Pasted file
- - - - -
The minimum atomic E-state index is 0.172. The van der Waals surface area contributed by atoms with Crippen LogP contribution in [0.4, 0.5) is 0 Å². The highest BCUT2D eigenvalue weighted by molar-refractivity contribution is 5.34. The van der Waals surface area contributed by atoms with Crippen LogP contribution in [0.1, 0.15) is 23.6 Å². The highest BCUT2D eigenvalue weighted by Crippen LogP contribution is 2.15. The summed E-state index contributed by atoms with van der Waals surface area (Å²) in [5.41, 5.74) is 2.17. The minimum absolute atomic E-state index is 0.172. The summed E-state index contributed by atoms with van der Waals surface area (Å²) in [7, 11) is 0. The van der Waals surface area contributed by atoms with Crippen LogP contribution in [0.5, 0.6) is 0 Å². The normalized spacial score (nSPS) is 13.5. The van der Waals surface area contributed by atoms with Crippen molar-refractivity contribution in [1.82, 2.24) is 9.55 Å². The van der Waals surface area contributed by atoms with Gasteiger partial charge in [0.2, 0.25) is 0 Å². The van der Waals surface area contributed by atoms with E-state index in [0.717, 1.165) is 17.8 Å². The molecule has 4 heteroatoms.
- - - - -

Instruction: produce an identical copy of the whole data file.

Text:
The minimum atomic E-state index is 0.172. The van der Waals surface area contributed by atoms with Crippen LogP contribution in [0.4, 0.5) is 0 Å². The highest BCUT2D eigenvalue weighted by molar-refractivity contribution is 5.34. The van der Waals surface area contributed by atoms with Crippen LogP contribution in [0.1, 0.15) is 23.6 Å². The highest BCUT2D eigenvalue weighted by Crippen LogP contribution is 2.15. The summed E-state index contributed by atoms with van der Waals surface area (Å²) in [5.41, 5.74) is 2.17. The minimum absolute atomic E-state index is 0.172. The summed E-state index contributed by atoms with van der Waals surface area (Å²) in [7, 11) is 0. The van der Waals surface area contributed by atoms with Crippen LogP contribution in [0.5, 0.6) is 0 Å². The normalized spacial score (nSPS) is 13.5. The van der Waals surface area contributed by atoms with Crippen molar-refractivity contribution in [1.82, 2.24) is 9.55 Å². The van der Waals surface area contributed by atoms with Gasteiger partial charge in [0.2, 0.25) is 0 Å². The van der Waals surface area contributed by atoms with E-state index in [0.717, 1.165) is 17.8 Å². The molecule has 4 heteroatoms.